Lowveld – Peglar’s Bush

About the Birding

The Indigenous forest of Peddlars Bush and the scenic mountain views above Barberton offer the birder some attractive birding. Proceed slowly up the Saddleback Pass, stopping at various intervals where the road allows, scanning the rock-strewn, Protea-rich hillsides for specials such as Gurney’s Sugarbird- an endemic species to Southern Africa, and one of two members of the Sugarbird family endemic to South Africa. Other great birds to watch out for along the boulder-strewn hillside include: Cape Rock Thrush, Red-winged Francolin, Buff-streaked Chat, Malachite Sunbird, Wailing Cisticola, Rock Kestrel, White-necked Raven, Jackal Buzzard, Drakensberg Prinia and Alpine Swift. Southern Tchagra is also found here and is easily located on its call.

At the top of the pass, turn left onto a dirt road marked Shyalongubo Dam. This road can be very treacherous after heavy rain as it is used continuously by heavy forestry trucks. There is a lot of bracken fern growing alongside this road which winds through the pine forest, with Swee Waxbill, Cape Canary and Drakensberg Prinia being seen regularly. Look out for Forest Buzzard during the drive.

As one enters the cool, green indigenous forest 10 kilometres along this road it is advisable to stop at frequent intervals, climb out of the car being careful to avoid any forestry trucks and walk and listen. The familiar calls of Knysna Turaco, Narina Trogon and Trumpeter Hornbill are usually heard first, and as one descends to the bottom of the forest plateau, other forest birds such as Olive Bush-Shrike, Square-tailed Drongo, African Emerald Cuckoo and Chorister Robin-Chat soon join in the chorus. Swee Waxbills, groups of Cape White-eyes, Southern Double-collared Sunbirds, Bar-throated Apalis, Cape Canaries and Forest Canaries move about the forest canopy as one moves through this magnificent indigenous forest.

As we catch our breaths from the spectacular sighting of the Trogon we enjoy the chorus from the forest and soon hear the ventriloquist calling, it’s amazing how the Chorister Robin-Chat is a master at mimicry, we flush a Lemon dove from the forest floor and manage to get great views of the Chorister in the tree posing for the group. Other great sightings from the forest include Grey Cuckooshrike, Trumpeter Hornbill, Olive Bushshrike, Square-tailed Drongo, African Emerald Cuckoo(Summer), Bush Blackcap, Blue Mantled Crested Flycatcher, Scaly-throated Honeyguide and the beautiful White-starred Robin.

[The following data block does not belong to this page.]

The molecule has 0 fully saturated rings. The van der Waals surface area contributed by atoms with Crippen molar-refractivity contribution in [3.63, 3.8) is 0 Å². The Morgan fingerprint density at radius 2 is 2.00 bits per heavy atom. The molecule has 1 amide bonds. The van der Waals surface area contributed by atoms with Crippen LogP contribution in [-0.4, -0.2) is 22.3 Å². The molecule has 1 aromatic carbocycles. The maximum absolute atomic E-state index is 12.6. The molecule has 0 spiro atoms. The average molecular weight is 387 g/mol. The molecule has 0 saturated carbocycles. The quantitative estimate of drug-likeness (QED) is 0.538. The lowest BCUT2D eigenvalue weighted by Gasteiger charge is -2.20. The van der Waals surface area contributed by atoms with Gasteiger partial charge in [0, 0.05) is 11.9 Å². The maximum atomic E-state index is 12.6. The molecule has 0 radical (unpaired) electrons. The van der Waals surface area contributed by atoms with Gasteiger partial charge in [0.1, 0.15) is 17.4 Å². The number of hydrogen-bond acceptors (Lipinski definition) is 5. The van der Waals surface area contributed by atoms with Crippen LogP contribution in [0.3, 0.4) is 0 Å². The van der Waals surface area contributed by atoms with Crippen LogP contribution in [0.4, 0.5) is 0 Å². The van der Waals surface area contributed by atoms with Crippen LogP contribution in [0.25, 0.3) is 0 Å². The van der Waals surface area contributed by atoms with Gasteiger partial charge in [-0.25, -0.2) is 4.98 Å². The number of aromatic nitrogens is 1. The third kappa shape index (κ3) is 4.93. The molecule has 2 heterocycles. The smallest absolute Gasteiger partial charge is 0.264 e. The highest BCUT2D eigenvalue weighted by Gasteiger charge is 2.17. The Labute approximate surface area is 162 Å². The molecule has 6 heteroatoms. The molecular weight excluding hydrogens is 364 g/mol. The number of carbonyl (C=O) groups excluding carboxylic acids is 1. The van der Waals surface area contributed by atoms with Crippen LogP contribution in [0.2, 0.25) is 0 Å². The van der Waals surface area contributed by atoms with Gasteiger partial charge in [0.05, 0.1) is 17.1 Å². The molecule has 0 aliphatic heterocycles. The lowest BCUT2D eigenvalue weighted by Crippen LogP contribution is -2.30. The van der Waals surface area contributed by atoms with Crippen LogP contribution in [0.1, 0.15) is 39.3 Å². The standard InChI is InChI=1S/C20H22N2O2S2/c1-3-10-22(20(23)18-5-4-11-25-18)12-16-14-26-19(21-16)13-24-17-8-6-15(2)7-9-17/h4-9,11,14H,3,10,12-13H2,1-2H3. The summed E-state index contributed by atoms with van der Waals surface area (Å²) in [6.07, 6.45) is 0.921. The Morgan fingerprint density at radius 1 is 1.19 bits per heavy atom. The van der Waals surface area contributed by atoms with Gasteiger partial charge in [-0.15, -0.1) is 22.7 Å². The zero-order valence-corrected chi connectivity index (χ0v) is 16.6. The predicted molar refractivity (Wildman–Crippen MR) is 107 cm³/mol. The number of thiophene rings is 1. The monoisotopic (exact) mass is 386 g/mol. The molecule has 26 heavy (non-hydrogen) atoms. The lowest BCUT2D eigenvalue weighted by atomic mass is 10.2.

As you move through the forest keep looking up for Crowned Eagle and a rarity for the area in the form of the Rufous-breasted Sparrowhawk is sometimes seen flying over the forest. As you make your way to the bottom of the forest listen for White-starred Robin and Brown Scrub-Robin, Blue-mantled Crested-Flycatcher, Orange Ground-Thrush and Grey Cuckooshrike. Lemon Dove is regularly chased up at one’s feet and Scaly-throated Honeyguide and Olive Woodpecker are easily heard. Some of the other great species seen in the area include Barratt’s Warbler, Crowned Hornbill, Yellow-streaked Greenbul, Dark-backed Weaver, Cape Batis, Olive Sunbird, and Yellow-throated Woodland Warbler to name a few.

About the Birding Site

The small 60-hectare oasis of indigenous woodland known as Peglar’s Bush, set amongst the pine plantations outside Barberton, is a bird lover’s paradise. Peglar’s Bush behind Barberton in the Makhonjwa Mountains- a UNESCO World Heritage Site is a small spot of indigenous forest located in the Twelo Bosbou area above Barberton, being particularly good for forest birds. Here you might be lucky enough to catch a glimpse of the elusive Orange Ground-thrush or Bush Blackcap, as well as some of the 350+ other species of birds found in the area. The route described is a very pleasant morning outing from Nelspruit, but it is advisable to check weather conditions with people in Barberton first, as this area is often closed with mist and light drizzle. There are no ablution facilities available and no camping or fire making is allowed either.

Other Related Information

Peddlar’s Bush is located on the dirt road leading to Shiyalongubo Dam. To get there you take the R40 out of Barberton and head towards Swaziland. At the top of Saddleback pass you will see a sign for Shiyalongubo Dam to the left. Follow it for 10km and you have reached Peddlar’s Bush where the plantation gives way to indigenous woodland (Latitude -25.800315 & Longitude 31.141424). From here stop, get out and spend time listening and looking out for birds. The road is a public road and one can bird the road and area at free will.

Text prepared by:

Marc Cronje- Nature Travel Birding

Key species:

Orange Ground Thrush, Gurney’s Sugarbird, Knysna Turaco, Bush Blackcap, Grey Cuckooshrike, White-starred Robin, Malachite Sunbird, Brown Scrub-Robin, Southern Tchagra and Lemon Dove